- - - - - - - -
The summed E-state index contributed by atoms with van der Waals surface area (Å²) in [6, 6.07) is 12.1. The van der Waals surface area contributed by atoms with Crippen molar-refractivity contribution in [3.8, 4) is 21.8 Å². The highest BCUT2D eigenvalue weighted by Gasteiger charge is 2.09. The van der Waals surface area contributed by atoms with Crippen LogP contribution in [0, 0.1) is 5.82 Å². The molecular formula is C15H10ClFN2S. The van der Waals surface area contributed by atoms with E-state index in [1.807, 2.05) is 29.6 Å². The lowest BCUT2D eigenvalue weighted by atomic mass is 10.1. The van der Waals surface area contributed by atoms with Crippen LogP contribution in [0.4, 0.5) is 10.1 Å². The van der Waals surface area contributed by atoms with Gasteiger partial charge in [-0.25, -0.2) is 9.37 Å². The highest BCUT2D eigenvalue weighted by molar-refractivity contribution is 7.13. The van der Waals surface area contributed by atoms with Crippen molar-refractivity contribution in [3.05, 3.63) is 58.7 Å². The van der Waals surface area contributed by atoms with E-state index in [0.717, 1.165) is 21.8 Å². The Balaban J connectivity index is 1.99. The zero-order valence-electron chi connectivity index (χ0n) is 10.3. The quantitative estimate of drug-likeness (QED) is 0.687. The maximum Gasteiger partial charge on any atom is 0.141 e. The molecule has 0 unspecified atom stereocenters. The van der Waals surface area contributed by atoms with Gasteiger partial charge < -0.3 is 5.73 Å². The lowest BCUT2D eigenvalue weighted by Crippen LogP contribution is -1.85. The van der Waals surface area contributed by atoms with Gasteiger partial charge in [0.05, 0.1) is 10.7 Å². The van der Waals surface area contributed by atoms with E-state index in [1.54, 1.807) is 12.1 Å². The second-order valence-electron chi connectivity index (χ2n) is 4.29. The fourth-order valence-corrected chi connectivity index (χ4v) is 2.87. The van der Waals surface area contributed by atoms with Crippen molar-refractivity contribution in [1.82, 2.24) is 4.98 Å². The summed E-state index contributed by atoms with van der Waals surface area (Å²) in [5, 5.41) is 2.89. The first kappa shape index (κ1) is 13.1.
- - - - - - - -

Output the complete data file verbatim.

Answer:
The summed E-state index contributed by atoms with van der Waals surface area (Å²) in [6, 6.07) is 12.1. The van der Waals surface area contributed by atoms with Crippen molar-refractivity contribution in [3.8, 4) is 21.8 Å². The highest BCUT2D eigenvalue weighted by Gasteiger charge is 2.09. The van der Waals surface area contributed by atoms with Crippen LogP contribution in [0, 0.1) is 5.82 Å². The molecular formula is C15H10ClFN2S. The van der Waals surface area contributed by atoms with E-state index in [1.807, 2.05) is 29.6 Å². The lowest BCUT2D eigenvalue weighted by atomic mass is 10.1. The van der Waals surface area contributed by atoms with Crippen LogP contribution in [0.4, 0.5) is 10.1 Å². The van der Waals surface area contributed by atoms with Gasteiger partial charge in [-0.25, -0.2) is 9.37 Å². The highest BCUT2D eigenvalue weighted by molar-refractivity contribution is 7.13. The van der Waals surface area contributed by atoms with Crippen molar-refractivity contribution in [3.05, 3.63) is 58.7 Å². The van der Waals surface area contributed by atoms with E-state index in [0.717, 1.165) is 21.8 Å². The Balaban J connectivity index is 1.99. The zero-order valence-electron chi connectivity index (χ0n) is 10.3. The quantitative estimate of drug-likeness (QED) is 0.687. The maximum Gasteiger partial charge on any atom is 0.141 e. The molecule has 0 unspecified atom stereocenters. The van der Waals surface area contributed by atoms with Gasteiger partial charge < -0.3 is 5.73 Å². The lowest BCUT2D eigenvalue weighted by Crippen LogP contribution is -1.85. The van der Waals surface area contributed by atoms with Gasteiger partial charge in [0.05, 0.1) is 10.7 Å². The van der Waals surface area contributed by atoms with E-state index in [1.54, 1.807) is 12.1 Å². The second-order valence-electron chi connectivity index (χ2n) is 4.29. The fourth-order valence-corrected chi connectivity index (χ4v) is 2.87. The van der Waals surface area contributed by atoms with Crippen molar-refractivity contribution in [1.82, 2.24) is 4.98 Å². The summed E-state index contributed by atoms with van der Waals surface area (Å²) in [5, 5.41) is 2.89. The first kappa shape index (κ1) is 13.1.